Dustin Illingworth at The Baffler:
THE BEAUTY of Garth Greenwell’s sentences belies the disfiguring forces they harbor. As a writer, he is something like a poet-flagellant, suited to painful, precarious states; exquisite hungers and humiliations; the papered-over chasms of desire. Like the work of Jean Genet before him, Greenwell transforms individual appetites into expressions of unlikely commonality. His fictions depict moments of epiphanic desperation—shame, pleasure, remorse, and ecstasy—in which the mysteries of spirit and flesh are rendered briefly legible.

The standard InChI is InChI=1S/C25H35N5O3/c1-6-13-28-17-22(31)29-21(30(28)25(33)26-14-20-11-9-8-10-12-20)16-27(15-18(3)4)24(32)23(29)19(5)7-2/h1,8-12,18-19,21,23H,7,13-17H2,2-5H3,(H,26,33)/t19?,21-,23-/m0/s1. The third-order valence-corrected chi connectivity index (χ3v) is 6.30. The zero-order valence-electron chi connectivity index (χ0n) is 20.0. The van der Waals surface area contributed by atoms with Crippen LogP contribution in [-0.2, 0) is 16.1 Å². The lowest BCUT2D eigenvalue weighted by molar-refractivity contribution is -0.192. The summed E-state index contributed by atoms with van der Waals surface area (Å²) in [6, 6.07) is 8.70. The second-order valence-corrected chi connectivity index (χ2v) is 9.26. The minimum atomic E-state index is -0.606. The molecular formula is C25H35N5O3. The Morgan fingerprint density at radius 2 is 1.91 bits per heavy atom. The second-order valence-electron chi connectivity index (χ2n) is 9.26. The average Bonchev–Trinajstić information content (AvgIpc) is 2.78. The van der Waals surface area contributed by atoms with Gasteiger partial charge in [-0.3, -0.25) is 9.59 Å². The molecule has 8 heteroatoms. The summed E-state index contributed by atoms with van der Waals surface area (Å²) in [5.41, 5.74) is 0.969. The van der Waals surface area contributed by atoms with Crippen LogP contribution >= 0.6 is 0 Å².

In his acclaimed debut, What Belongs to You, a nameless American teacher navigates a tangled, transactional relationship with a charismatic street hustler in Sofia, Bulgaria. While it isn’t stated explicitly, there is much to suggest that this protagonist reprises his role in Greenwell’s second book, Cleanness, which likewise features an expatriate teacher in the Bulgarian capital.